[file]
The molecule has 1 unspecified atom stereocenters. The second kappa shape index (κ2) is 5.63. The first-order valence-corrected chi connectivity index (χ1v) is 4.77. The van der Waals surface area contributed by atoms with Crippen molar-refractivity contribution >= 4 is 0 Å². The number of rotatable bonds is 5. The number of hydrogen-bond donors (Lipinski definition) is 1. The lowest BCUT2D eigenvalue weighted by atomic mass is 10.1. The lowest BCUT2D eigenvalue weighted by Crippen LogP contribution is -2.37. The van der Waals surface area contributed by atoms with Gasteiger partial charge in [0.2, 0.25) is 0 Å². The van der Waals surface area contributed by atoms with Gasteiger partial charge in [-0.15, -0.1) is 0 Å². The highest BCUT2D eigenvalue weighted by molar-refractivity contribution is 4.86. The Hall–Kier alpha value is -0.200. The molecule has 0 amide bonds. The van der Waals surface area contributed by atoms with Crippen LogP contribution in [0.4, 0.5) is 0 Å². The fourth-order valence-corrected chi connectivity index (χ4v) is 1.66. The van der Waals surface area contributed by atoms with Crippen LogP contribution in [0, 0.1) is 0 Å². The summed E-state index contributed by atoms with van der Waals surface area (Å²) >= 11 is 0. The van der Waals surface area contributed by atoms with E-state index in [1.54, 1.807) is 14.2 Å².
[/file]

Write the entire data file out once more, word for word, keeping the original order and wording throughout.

The molecule has 1 unspecified atom stereocenters. The second kappa shape index (κ2) is 5.63. The first-order valence-corrected chi connectivity index (χ1v) is 4.77. The van der Waals surface area contributed by atoms with Crippen molar-refractivity contribution >= 4 is 0 Å². The number of rotatable bonds is 5. The number of hydrogen-bond donors (Lipinski definition) is 1. The lowest BCUT2D eigenvalue weighted by atomic mass is 10.1. The lowest BCUT2D eigenvalue weighted by Crippen LogP contribution is -2.37. The van der Waals surface area contributed by atoms with Gasteiger partial charge in [0.2, 0.25) is 0 Å². The van der Waals surface area contributed by atoms with Gasteiger partial charge in [-0.15, -0.1) is 0 Å². The highest BCUT2D eigenvalue weighted by molar-refractivity contribution is 4.86. The Hall–Kier alpha value is -0.200. The molecule has 0 amide bonds. The van der Waals surface area contributed by atoms with Crippen LogP contribution in [0.4, 0.5) is 0 Å². The fourth-order valence-corrected chi connectivity index (χ4v) is 1.66. The van der Waals surface area contributed by atoms with Crippen LogP contribution in [0, 0.1) is 0 Å². The summed E-state index contributed by atoms with van der Waals surface area (Å²) >= 11 is 0. The van der Waals surface area contributed by atoms with E-state index in [1.54, 1.807) is 14.2 Å².